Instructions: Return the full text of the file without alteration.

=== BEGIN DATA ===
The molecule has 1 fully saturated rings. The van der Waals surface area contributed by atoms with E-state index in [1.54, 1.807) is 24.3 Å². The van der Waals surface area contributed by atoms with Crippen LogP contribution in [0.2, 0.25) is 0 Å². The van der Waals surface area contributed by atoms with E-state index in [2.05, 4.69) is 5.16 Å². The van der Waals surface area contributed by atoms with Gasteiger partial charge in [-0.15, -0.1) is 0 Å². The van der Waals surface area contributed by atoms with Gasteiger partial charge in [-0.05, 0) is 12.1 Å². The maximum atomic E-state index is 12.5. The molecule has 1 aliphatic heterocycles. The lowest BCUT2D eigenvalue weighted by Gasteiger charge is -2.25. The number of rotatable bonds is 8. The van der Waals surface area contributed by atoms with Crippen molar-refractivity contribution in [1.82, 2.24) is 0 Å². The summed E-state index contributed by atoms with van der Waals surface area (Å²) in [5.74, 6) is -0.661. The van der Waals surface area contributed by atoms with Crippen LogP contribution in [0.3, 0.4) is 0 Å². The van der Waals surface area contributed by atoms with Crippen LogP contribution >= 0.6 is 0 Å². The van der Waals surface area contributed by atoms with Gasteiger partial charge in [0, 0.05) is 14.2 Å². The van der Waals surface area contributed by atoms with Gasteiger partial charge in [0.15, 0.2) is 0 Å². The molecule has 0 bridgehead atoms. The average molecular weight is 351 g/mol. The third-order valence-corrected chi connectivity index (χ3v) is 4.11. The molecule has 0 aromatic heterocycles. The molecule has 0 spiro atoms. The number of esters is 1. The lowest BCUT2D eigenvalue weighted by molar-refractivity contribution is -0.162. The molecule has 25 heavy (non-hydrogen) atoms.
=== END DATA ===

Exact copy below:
The molecule has 1 fully saturated rings. The van der Waals surface area contributed by atoms with E-state index in [1.54, 1.807) is 24.3 Å². The van der Waals surface area contributed by atoms with Crippen LogP contribution in [0.2, 0.25) is 0 Å². The van der Waals surface area contributed by atoms with E-state index in [2.05, 4.69) is 5.16 Å². The van der Waals surface area contributed by atoms with Gasteiger partial charge in [-0.15, -0.1) is 0 Å². The van der Waals surface area contributed by atoms with Gasteiger partial charge in [-0.05, 0) is 12.1 Å². The maximum atomic E-state index is 12.5. The molecule has 1 aliphatic heterocycles. The lowest BCUT2D eigenvalue weighted by Gasteiger charge is -2.25. The number of rotatable bonds is 8. The van der Waals surface area contributed by atoms with Crippen molar-refractivity contribution in [1.82, 2.24) is 0 Å². The summed E-state index contributed by atoms with van der Waals surface area (Å²) in [5.74, 6) is -0.661. The van der Waals surface area contributed by atoms with Crippen LogP contribution in [0.3, 0.4) is 0 Å². The van der Waals surface area contributed by atoms with Crippen LogP contribution >= 0.6 is 0 Å². The van der Waals surface area contributed by atoms with Gasteiger partial charge in [0, 0.05) is 14.2 Å². The van der Waals surface area contributed by atoms with Gasteiger partial charge in [0.15, 0.2) is 0 Å². The molecule has 0 bridgehead atoms. The average molecular weight is 351 g/mol. The third-order valence-corrected chi connectivity index (χ3v) is 4.11. The molecule has 0 aromatic heterocycles. The molecule has 0 spiro atoms. The number of esters is 1. The lowest BCUT2D eigenvalue weighted by molar-refractivity contribution is -0.162. The molecule has 25 heavy (non-hydrogen) atoms.